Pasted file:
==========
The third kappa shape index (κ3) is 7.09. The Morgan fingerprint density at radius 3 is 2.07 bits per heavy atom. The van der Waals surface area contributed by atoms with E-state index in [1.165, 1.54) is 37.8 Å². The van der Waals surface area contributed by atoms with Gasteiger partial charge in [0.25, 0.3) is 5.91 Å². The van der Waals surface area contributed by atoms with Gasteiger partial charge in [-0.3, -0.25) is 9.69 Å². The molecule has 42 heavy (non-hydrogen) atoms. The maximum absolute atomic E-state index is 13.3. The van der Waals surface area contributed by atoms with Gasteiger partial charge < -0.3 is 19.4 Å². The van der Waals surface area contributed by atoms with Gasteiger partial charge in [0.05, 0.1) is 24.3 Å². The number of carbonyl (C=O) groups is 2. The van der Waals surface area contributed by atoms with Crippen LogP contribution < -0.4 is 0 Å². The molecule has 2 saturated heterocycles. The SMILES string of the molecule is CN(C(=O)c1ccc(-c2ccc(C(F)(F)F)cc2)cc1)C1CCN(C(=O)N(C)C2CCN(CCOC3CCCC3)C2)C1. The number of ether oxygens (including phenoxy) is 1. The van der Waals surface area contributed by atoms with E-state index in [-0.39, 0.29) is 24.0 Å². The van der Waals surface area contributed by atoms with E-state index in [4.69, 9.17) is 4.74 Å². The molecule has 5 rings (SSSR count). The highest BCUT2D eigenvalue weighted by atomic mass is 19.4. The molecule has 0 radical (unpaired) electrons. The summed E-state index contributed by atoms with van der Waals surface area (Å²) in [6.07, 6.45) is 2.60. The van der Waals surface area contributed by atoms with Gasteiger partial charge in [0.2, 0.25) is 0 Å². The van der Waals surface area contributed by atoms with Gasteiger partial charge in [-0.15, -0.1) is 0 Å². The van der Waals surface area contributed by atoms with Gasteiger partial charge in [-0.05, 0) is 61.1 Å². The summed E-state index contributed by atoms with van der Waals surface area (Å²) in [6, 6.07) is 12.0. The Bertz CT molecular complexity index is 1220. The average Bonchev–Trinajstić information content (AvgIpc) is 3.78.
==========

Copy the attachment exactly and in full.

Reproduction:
The third kappa shape index (κ3) is 7.09. The Morgan fingerprint density at radius 3 is 2.07 bits per heavy atom. The van der Waals surface area contributed by atoms with E-state index in [1.165, 1.54) is 37.8 Å². The van der Waals surface area contributed by atoms with Gasteiger partial charge in [0.25, 0.3) is 5.91 Å². The van der Waals surface area contributed by atoms with Gasteiger partial charge in [-0.3, -0.25) is 9.69 Å². The molecule has 42 heavy (non-hydrogen) atoms. The maximum absolute atomic E-state index is 13.3. The van der Waals surface area contributed by atoms with Gasteiger partial charge < -0.3 is 19.4 Å². The van der Waals surface area contributed by atoms with Gasteiger partial charge in [0.05, 0.1) is 24.3 Å². The number of carbonyl (C=O) groups is 2. The van der Waals surface area contributed by atoms with Crippen LogP contribution < -0.4 is 0 Å². The molecule has 2 saturated heterocycles. The SMILES string of the molecule is CN(C(=O)c1ccc(-c2ccc(C(F)(F)F)cc2)cc1)C1CCN(C(=O)N(C)C2CCN(CCOC3CCCC3)C2)C1. The number of ether oxygens (including phenoxy) is 1. The van der Waals surface area contributed by atoms with E-state index in [-0.39, 0.29) is 24.0 Å². The van der Waals surface area contributed by atoms with E-state index in [4.69, 9.17) is 4.74 Å². The molecule has 5 rings (SSSR count). The highest BCUT2D eigenvalue weighted by atomic mass is 19.4. The molecule has 0 radical (unpaired) electrons. The summed E-state index contributed by atoms with van der Waals surface area (Å²) in [6.07, 6.45) is 2.60. The van der Waals surface area contributed by atoms with Gasteiger partial charge in [0.2, 0.25) is 0 Å². The van der Waals surface area contributed by atoms with Gasteiger partial charge in [-0.15, -0.1) is 0 Å². The van der Waals surface area contributed by atoms with Gasteiger partial charge in [-0.05, 0) is 61.1 Å². The summed E-state index contributed by atoms with van der Waals surface area (Å²) in [6, 6.07) is 12.0. The Bertz CT molecular complexity index is 1220. The average Bonchev–Trinajstić information content (AvgIpc) is 3.78.